The Lambda Revolution -
NEWS ON RADIO
Stephen Wallman was the engineer at Volvo Car Corporation
who invented the Lambda sensor system
with Next Car,
4th April, 2006
In 1976 Volvo Cars presented a world first in the environmental area - the three-way catalytic converter with Lambda sensor for exhaust emission control.
Today, 30 years later, virtually all petrol-engined cars built around the world are fitted with this ingenious component. The Lambda sensor is as indispensable to the environment as the three-point seat belt is to occupant protection.
"The most significant breakthrough ever made in the control of vehicle exhaust emissions". So said Tom Quinn, chairman of the California Air Resources Board (CARB), when the 1977 model of the Volvo 244 equipped with a Lambda sensor system was launched on the American market in the (northern) autumn of 1976, and his words remain true to this day.
The Lambda sensor was the first truly effective solution to the problem of cleaning vehicle exhaust emissions, principally nitrogen oxides. The principle employed in present-day cars is still the same.
Volvo's promise to take action
In 1972, Pehr G Gyllenhammar, CEO of AB Volvo at the time, made a bold statement at the global environmental conference in Stockholm. He conceded that motoring made a major contribution to the steadily increasing pollution of the environment.
outcome of that meeting was Volvo's environmental declaration, which still
applies to this day and which reads:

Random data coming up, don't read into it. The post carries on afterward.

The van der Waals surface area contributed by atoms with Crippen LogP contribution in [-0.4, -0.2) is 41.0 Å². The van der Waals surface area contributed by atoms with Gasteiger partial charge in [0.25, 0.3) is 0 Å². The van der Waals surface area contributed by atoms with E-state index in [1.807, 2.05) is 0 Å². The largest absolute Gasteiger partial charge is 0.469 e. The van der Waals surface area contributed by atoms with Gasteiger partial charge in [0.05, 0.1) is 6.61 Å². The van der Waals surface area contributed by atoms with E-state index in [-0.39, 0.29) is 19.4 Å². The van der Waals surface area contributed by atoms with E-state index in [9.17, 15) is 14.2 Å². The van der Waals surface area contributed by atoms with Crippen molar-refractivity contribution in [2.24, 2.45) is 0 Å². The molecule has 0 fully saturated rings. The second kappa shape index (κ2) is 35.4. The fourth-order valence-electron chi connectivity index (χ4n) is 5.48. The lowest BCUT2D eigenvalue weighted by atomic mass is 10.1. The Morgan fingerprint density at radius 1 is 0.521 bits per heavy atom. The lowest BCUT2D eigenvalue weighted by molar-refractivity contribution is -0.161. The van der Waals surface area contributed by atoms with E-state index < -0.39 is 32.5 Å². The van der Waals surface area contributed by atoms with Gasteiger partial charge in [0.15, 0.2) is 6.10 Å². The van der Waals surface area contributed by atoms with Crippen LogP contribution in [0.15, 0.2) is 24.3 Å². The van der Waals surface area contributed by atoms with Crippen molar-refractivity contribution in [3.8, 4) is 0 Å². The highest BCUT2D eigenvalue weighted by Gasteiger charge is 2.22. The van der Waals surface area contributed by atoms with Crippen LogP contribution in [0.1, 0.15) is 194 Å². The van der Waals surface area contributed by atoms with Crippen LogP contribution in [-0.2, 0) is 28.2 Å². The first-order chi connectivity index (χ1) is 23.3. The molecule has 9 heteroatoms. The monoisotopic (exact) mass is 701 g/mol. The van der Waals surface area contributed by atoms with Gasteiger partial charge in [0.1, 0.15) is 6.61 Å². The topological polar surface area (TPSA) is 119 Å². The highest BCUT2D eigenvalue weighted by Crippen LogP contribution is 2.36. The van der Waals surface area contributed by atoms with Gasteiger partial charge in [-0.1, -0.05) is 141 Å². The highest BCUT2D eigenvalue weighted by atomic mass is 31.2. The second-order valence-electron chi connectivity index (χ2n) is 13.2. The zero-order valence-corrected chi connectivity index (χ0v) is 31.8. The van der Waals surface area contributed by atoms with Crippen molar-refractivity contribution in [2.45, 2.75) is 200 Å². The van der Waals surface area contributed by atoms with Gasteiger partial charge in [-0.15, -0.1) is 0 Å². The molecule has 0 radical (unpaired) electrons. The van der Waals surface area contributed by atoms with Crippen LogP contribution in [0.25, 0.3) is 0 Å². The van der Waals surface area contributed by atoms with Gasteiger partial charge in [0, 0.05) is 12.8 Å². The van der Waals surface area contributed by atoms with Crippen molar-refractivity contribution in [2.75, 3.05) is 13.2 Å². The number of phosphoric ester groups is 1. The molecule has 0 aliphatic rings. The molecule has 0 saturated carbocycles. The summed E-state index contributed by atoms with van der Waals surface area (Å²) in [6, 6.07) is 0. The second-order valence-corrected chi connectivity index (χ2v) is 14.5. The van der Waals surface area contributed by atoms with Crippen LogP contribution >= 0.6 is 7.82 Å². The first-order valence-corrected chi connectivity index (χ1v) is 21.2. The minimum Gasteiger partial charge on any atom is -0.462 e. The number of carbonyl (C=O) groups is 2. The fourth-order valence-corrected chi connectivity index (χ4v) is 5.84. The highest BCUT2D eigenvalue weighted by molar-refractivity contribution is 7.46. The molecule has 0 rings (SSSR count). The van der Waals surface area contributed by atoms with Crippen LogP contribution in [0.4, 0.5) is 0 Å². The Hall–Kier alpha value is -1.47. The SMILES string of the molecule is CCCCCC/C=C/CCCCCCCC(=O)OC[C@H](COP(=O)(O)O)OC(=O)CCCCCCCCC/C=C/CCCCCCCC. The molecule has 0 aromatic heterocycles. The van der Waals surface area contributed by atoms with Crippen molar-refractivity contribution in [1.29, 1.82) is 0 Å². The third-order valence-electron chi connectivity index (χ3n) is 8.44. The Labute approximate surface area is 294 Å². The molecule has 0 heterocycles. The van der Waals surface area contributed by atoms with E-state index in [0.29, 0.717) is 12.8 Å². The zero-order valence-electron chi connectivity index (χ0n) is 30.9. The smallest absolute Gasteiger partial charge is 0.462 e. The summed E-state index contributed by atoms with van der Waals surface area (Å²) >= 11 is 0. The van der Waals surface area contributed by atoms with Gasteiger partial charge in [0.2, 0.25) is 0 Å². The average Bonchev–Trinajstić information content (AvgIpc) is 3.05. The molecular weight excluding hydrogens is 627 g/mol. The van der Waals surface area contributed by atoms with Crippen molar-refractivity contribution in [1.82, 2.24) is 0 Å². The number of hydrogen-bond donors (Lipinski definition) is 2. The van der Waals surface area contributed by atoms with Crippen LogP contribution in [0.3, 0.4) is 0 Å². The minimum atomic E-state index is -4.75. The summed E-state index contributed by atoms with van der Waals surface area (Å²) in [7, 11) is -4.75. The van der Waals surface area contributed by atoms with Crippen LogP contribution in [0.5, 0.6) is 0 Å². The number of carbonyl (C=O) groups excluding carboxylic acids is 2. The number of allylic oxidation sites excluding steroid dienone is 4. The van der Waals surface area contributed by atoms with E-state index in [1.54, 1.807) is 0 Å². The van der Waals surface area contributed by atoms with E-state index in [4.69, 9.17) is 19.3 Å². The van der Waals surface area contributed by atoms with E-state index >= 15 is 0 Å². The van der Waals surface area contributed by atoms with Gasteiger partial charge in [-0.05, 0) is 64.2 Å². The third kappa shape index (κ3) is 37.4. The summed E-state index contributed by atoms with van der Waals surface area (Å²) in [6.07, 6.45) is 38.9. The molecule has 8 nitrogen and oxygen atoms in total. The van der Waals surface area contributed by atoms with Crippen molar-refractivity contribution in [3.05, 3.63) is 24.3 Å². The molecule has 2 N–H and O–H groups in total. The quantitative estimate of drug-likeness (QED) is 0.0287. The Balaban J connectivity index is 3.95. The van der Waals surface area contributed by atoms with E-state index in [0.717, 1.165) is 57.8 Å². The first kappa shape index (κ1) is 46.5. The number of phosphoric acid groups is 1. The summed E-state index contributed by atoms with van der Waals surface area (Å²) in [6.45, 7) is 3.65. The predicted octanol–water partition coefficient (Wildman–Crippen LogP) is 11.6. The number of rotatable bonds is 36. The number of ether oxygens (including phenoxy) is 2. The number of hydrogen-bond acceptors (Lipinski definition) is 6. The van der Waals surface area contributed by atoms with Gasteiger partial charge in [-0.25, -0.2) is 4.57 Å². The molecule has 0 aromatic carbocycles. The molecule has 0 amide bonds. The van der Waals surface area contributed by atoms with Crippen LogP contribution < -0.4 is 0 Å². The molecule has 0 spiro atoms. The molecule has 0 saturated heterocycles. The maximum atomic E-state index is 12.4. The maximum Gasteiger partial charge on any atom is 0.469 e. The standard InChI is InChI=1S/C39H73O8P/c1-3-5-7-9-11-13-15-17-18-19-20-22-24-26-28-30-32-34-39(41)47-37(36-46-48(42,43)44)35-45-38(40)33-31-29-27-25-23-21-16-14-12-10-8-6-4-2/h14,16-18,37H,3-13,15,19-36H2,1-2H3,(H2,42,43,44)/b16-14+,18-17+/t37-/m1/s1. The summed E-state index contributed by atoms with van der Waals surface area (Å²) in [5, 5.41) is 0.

Around the same time, Volvo engineers discovered that the unregulated oxidising catalytic converter which was about to be launched could, under certain circumstances, be made to treat hydrocarbons (HC), carbon monoxide (CO) and nitrogen oxides (CO) infinitely more effectively than previously thought.
Development began on increasing this capability by regulating the fuel/air mixture ratio to a desirably narrow range in which the catalytic converter worked best.
The man behind Volvo's Lambda sensor system, Stephen Wallman, recalls: "The components we used in the technical solution already existed, but were used in a different way and in other areas. The trick was to link them together into a complete system and get them to work in a petrol-engined car."
In this range the conversion of the engine's exhaust emissions in the catalytic converter is so efficient that more than 90 percent of the harmful gases hydrocarbons, carbon monoxide and nitrogen oxides formed in combustion are eliminated in the catalytic converter.
In 1977 California introduced new strict exhaust emission limits for the three harmful gases at the levels: hydrocarbons 0.41 g/mile; carbon monoxide 9.0 g/mile; nitrogen oxides 1.5 g/mile. Then, this was the world's strictest emission legislation. Ever since, California has pushed the exhaust emission requirements to lower and lower levels.
The Volvo cars with three-way catalytic converters and Lambda sensors were measured at hydrocarbons 0.2 g/mile; carbon monoxide 3.0 g/mile; nitrogen oxides 0.2 g/mile!
Remarkably low values and good margins, in other words. The low emissions of nitrogen oxides in particular were sensational and this work was duly awarded. Volvo received the environmental award from the environmental council of President Jimmy Carter's administration.
The original Lambda sensor system has been enhanced during the past 30 years to reduce exhaust emissions even further. As Tom Quinn rightly said, it is inventions of this kind that move industry and humanity forward. It has been possible to take many more small steps in the treatment of exhaust emissions since 1976.
A Volvo engine today eliminates more than 95 percent of the harmful emissions.
Today, the focus of the automotive industry is more concentrated on cutting the levels of carbon dioxide emissions.
"Although there were statutory requirements we had to meet, it was Volvo's ambition, and our own, to achieve a real breakthrough that drove us to this highly successful solution," concludes Wallman, the inventor of the Lambda sensor.
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